Lynne Cantwell grew up on the shores of Lake Michigan. She worked as a broadcast journalist for many years; she has written for CNN, the late lamented Mutual/NBC Radio News, and a bunch of radio and TV news outlets you have probably never heard of, including a defunct wire service called Zapnews. But she began as a fantasy writer (in the second grade), and is back at it today. She currently lives near Washington, DC. Learn more about Lynne at her blog and at her Amazon author page.

48 thoughts on “Blogging with Facebook “Notes” to Improve Visibility”

  1. Thanks for that Lynne – your timing couldn’t have been better! A couple of months ago I decided to combine a revived interest in Facebook with the idea of running something of a publishing/books-centric blog. Rather than have both, I post only to my Facebook page, but had no idea there was a facility to operate the posts more like a proper blog (FB Page posts lack any kind of meaningful formatting!)
    So, excellent – I can expand my experiment!

    1. It’s much prettier than before, too. It used to be just a blank post. Now it has formatting features — headlines and photos and bulleted lists, oh my. 😀

  2. Thanks!! Found it and just published my first note.

    Just a side-note (no pun intended), but I needed to add the note app from my preference page so it would show up under the “more” tab.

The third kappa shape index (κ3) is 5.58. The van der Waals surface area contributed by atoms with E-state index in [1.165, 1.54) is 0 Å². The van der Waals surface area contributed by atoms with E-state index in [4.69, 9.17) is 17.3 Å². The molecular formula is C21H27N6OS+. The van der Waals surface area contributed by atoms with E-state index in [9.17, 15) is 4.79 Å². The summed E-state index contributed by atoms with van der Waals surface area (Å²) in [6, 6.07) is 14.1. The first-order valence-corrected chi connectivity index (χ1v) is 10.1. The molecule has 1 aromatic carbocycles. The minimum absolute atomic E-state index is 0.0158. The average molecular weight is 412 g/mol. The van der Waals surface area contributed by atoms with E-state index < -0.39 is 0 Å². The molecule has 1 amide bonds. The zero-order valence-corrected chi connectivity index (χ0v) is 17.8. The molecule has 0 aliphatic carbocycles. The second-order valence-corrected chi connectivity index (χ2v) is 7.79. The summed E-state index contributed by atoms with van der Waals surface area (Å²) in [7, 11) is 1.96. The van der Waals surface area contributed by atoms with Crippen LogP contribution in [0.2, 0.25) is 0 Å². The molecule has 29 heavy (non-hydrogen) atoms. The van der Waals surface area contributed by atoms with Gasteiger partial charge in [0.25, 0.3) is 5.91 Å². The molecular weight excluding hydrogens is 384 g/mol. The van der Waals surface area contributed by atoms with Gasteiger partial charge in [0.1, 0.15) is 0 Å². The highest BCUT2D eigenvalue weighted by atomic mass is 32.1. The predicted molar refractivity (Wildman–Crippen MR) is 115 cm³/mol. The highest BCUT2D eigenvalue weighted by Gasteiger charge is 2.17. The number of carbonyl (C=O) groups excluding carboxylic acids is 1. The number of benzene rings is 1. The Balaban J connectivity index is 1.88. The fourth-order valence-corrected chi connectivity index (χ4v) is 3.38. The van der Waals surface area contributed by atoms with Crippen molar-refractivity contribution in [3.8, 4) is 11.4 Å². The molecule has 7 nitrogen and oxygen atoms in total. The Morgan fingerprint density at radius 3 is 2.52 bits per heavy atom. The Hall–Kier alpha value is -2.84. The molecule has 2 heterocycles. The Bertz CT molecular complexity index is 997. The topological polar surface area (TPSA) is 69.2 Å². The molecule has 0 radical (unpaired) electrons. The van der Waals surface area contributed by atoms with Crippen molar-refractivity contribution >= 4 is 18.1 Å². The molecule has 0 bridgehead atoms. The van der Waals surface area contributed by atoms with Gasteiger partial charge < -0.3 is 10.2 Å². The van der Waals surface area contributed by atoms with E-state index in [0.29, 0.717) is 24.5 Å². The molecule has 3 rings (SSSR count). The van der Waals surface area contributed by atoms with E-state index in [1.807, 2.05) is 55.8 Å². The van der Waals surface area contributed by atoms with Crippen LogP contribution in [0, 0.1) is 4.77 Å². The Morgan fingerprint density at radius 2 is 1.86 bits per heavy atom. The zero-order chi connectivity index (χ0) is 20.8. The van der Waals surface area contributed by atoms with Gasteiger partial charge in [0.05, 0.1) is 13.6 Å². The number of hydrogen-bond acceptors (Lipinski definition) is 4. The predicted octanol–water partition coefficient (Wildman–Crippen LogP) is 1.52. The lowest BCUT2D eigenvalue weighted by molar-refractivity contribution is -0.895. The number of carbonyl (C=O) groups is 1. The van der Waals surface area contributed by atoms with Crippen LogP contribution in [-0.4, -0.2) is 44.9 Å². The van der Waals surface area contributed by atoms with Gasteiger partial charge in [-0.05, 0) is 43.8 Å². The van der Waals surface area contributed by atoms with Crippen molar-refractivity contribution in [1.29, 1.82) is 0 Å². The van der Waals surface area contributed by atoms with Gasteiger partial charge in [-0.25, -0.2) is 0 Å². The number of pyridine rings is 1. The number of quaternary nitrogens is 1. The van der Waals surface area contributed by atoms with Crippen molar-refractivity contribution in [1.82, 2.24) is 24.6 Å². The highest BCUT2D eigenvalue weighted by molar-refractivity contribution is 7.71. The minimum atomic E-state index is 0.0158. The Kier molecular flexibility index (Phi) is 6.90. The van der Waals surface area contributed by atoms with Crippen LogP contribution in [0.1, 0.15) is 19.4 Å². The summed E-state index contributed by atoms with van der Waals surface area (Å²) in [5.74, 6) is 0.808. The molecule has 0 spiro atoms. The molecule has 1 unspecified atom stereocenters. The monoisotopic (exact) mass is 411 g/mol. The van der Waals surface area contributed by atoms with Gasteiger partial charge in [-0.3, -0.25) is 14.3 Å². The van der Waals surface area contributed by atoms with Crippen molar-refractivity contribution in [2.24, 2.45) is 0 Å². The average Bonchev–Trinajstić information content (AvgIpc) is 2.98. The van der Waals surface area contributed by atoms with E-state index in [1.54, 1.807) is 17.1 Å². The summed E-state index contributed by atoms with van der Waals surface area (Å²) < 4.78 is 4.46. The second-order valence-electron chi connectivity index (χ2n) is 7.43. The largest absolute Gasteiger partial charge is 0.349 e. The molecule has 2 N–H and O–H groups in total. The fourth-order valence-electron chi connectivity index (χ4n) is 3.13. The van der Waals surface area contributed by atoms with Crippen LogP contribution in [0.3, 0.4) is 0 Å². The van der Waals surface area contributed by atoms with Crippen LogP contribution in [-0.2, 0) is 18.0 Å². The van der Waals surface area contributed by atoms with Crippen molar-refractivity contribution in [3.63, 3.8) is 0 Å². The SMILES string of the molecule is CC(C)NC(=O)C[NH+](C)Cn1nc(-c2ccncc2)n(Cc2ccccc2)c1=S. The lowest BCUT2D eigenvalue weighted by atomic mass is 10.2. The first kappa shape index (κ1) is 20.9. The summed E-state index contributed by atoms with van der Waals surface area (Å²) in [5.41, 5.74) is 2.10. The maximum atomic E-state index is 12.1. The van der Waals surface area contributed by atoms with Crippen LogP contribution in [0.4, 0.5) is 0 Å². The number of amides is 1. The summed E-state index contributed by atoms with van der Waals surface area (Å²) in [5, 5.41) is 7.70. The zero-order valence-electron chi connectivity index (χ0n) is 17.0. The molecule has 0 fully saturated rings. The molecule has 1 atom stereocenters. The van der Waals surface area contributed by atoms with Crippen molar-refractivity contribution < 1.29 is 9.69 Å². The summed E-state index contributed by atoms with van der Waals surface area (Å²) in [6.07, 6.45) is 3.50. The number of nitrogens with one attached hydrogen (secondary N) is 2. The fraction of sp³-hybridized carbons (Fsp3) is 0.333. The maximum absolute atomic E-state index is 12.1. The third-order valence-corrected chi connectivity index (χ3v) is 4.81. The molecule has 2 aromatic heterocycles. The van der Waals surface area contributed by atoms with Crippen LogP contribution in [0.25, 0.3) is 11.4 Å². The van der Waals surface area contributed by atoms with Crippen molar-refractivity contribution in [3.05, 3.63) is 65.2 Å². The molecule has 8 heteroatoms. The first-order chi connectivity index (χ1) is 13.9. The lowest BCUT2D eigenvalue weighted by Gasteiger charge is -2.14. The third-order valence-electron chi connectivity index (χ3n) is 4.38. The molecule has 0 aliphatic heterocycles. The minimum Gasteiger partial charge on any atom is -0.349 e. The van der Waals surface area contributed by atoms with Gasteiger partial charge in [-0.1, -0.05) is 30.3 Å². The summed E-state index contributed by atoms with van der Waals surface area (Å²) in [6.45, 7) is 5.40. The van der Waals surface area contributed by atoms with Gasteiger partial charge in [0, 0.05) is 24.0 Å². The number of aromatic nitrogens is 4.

3. Hmm.

    First, I think you misunderstood “might cause Google to ding the Alexa rank.” Or I could be wrong. Alexa and Google don’t have any relationship that I’m aware of (not that they would tell me if they did). In fact, Alexa is owned in whole by Amazon. I think your friend was talking about what I think is called Google Page Rank, essentially a score for your site based on a bunch of factors that attempt to weigh how credible your site is and how valuable the content is. (Maybe Jim Devitt will drop in and explain better than this.) Having a lot of content on your site that is duplicated elsewhere hurts how they view your site and this then makes your site less likely to come up high in a search on Google for a set of search terms than it would have otherwise. How much that hurts is going to depend on how much traffic you get from coming up in searches and whether the search terms that get them there show up on a lot of other sites. (Searching “Lynne Cantwell,” you’ll probably still show up high in the list.)